Black History Matters

by Elizabeth M. Gillespie

Nikole Hannah-Jones sparked a ripple effect of social change. It cannot be stopped now. She took her boulder of knowledge that is the 1619 Project and dropped it on the world. Tenured or not, the impact and influence of her work and the ripple effect of change it creates will be felt forevermore. Her contributions to consciousness-raising and creating a more just and equal society warrant her own place in the annuals of history. Still, Nikole Hannah-Jones challenged the status quo and, thus, she was subjected to what all great and brave challengers face – push back

Power never bends willingly, especially when it comes to demands for change to the status quo. Hannah-Jones’ tenure denial reflects this age-old fact, but it also brings up other bigger issues that we must address as a country. Firstly, what are the dangers of continuing to marginalize Black history in our education system, and secondly, what can we do to set a new precedent, one where Black history is taught as American history? At a time when more students are demanding an inclusive and fuller history be taught and greater efforts are being made at the state level to integrate Black history into schools, the time is now to embrace and adopt the 1619 Project.

Some of the consequences of marginalizing Black history to one short month a year are obvious. The Johns Hopkins University Institute for Education Policy found that few schools “teach Black history well.” In fact, the average American has a “spotty” knowledge of slavery and may only know a bit more about the Civil Rights Movement. A 2015 study found only 8 -9% of total class time (1 to 2 lessons) is devoted to Black history. Perhaps one reason for the lack of Black history in the American classroom is because teachers report feeling uncomfortable teaching about slavery and having a lack of resources to do so properly (not to mention 79% of K-12 teachers are white). There is also the issue that despite some states seeking to do more to teach Black history, other states are actively signing bills into law banning the teaching of Critical Race Theory.

We remain woefully uneducated about Black history and Black contributions to our country, which indicates a missed opportunity to foster a more understanding and sympathetic society. According to some, the reasons for failing to teach more Black history are twofold: it forces us to address our “ugly” past and it demands changes to our current American narrative. The failure to accurately and fully teach Black history in the U.S. impedes all progress and efforts to be better as a society. It heavily implies we are not as educated of a citizenry as we think. The continued denial and marginalization of Black history is both absurd, considering the truth about Black history in America is out there, and dangerous. It’s dangerous because teaching history only from the perspective of the “victors” or of the “powers that be” promotes and perpetuates racism through institutions and systems of power. This approach to history also precariously encourages a sense of white tribalism. The bottom line is that history is important and how it is told matters.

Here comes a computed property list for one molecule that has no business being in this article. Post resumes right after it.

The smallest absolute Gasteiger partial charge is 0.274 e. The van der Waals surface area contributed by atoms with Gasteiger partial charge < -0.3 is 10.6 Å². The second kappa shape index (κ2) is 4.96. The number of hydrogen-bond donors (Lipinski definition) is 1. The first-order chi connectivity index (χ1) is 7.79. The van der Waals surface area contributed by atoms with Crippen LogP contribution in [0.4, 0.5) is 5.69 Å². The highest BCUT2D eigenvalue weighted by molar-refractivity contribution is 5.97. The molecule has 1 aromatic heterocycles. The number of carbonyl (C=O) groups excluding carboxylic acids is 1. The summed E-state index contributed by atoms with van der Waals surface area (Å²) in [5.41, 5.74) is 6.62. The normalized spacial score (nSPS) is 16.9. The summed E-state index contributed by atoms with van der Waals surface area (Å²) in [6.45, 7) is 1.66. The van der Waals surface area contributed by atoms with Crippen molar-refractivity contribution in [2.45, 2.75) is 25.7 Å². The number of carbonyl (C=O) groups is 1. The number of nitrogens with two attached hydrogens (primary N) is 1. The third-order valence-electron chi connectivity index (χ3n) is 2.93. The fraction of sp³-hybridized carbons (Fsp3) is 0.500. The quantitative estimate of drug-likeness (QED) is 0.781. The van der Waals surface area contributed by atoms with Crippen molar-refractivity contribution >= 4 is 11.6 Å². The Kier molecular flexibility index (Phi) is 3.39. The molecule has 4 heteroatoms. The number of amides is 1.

One might argue at the collegiate level, students are able to take electives that incorporate or focus entirely on Black history and are exposed to different cultures and ways of thinking, all of which lead to greater contact with diversity and new knowledge. Is this enough? What must we do to fully incorporate and teach Black history as American history? First, we start by doing just that. We must update and adapt our ways of thinking and doing by amalgamating Black history into all of American history. This means teaching the myriad of ways systems, institutions, and people have worked to oppress Black people in this country. It also means teaching about the many triumphs and achievements of Black individuals, groups, organizations, and cultures too. As Jania Hoover explained it, “the Black experience is not one dimensional” and, yet, it’s taught as such. To teach of their accomplishments, including the work of Hannah-Jones, we teach equality.

Crucially, we also have to train and develop our educators on Black history and provide the necessary tools and voices needed to give justice to the telling of Black history as American history. When it comes to teaching Black history at colleges and universities, we must not sugarcoat the truth. It’s a history that deserves to be told factually and with care to ensure Black voices and experiences are heard and validated. Sometimes, though, it takes enough people to want a change for a change to happen. Hannah-Jones did her part. It’s the rest of us that must demand change in our educational system and institutions.

Elizabeth M. Gillespie is a Benjamin L. Hooks Institute Academic Research Fellow and assistant professor in the Department of Public and Nonprofit Administration at the University of Memphis.

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